The social butterfly loves interacting with others and the world. They are typically more alert and as they become more mobile, they seem to constantly be on the move. Curious and social, these babies don’t like to be left alone for long. These babies also love to be carried around and you may find that you never have your hands free. A social butterfly has limitless energy and is a bundle of fun but they’re also very busy and can be impulsive. Life with a social butterfly is never dull but can be exhausting. They don’t easily go to sleep for fear of missing out. They can demand your attention and seek out sensory experiences as much as possible.

The Settled baby

The settled baby is much more laid back than other baby personalities. They’re usually easy going, and flexible – in other words, they can eat and sleep with ease regardless of the surroundings. By a few weeks old, the settled baby will be starting to fit into a routine; and they may well be sleeping through the night by 4 months old. A settled baby copes well with stimulation and interaction and is generally content to go with the flow. They’re so relaxed in fact, that they may reach developmental milestones slightly later than other babies. This is generally nothing to be concerned about, as the settled baby is usually happy to watch the world go by as opposed to learning to crawl and walk to explore their environment independently. Embrace your settled baby and relish in their calm, predictability!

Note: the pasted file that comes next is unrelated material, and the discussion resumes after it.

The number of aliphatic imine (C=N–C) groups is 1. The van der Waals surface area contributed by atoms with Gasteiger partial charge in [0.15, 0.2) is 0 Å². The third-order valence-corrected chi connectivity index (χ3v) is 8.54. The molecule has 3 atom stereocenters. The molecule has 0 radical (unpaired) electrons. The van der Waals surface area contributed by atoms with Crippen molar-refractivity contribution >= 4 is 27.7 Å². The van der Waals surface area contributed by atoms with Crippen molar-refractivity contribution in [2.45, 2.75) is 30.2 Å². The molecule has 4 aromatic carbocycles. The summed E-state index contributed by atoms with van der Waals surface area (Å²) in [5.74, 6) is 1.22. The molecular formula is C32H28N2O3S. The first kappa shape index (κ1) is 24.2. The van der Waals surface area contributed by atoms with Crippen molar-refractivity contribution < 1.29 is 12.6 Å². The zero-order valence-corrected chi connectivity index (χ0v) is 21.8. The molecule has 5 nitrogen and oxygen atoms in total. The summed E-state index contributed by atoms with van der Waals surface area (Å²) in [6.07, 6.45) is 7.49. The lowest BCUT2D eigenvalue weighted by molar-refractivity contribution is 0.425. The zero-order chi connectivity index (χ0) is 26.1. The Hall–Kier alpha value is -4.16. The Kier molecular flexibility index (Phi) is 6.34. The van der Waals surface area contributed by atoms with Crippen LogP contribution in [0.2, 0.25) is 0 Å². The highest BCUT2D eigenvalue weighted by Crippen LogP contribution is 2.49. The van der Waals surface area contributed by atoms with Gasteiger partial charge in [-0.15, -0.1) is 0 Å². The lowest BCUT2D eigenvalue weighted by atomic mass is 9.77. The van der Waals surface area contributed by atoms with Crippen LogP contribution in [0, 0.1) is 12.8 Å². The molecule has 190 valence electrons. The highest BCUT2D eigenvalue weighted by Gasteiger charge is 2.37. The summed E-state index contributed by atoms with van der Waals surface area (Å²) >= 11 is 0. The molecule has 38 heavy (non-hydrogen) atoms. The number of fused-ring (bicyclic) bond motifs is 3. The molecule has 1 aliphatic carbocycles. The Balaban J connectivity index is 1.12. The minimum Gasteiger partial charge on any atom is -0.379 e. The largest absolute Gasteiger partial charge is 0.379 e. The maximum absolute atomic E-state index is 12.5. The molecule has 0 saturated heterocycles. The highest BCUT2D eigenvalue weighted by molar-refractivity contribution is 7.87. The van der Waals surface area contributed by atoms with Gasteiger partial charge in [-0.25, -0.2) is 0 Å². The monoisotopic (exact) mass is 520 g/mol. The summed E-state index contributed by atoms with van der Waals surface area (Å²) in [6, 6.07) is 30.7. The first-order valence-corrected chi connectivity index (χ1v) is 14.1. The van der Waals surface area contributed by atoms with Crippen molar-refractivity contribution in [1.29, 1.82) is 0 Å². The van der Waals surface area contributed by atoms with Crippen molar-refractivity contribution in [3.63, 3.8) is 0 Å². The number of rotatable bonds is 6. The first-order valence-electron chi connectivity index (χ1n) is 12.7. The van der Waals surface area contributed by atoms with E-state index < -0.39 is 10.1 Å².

The Slow-to-warm-up baby

 Some babies just take longer to adjust to anything new. They may be happy and lively until they’re in a familiar space. When they’re in a different environment however, they can take a while to get accustomed to unfamiliar sensory information and appear to be shy. The slow-to-warm-up baby has a lower sensory threshold then the social butterfly or settled baby and this can sometimes be known as ‘Velcro babies’ because they are happiest when near mum or dad. A slow-to-warm-up baby loves routine and is easily upset by changes in their schedule. As older children, slow-to-warm-up babies are quiet and a little anxious when out of their comfort zone. They tend to withdraw rather than embrace novel and unpredictable situations. Once they are comfortable though, they warm up and can be the life of the party.

The Sensitive baby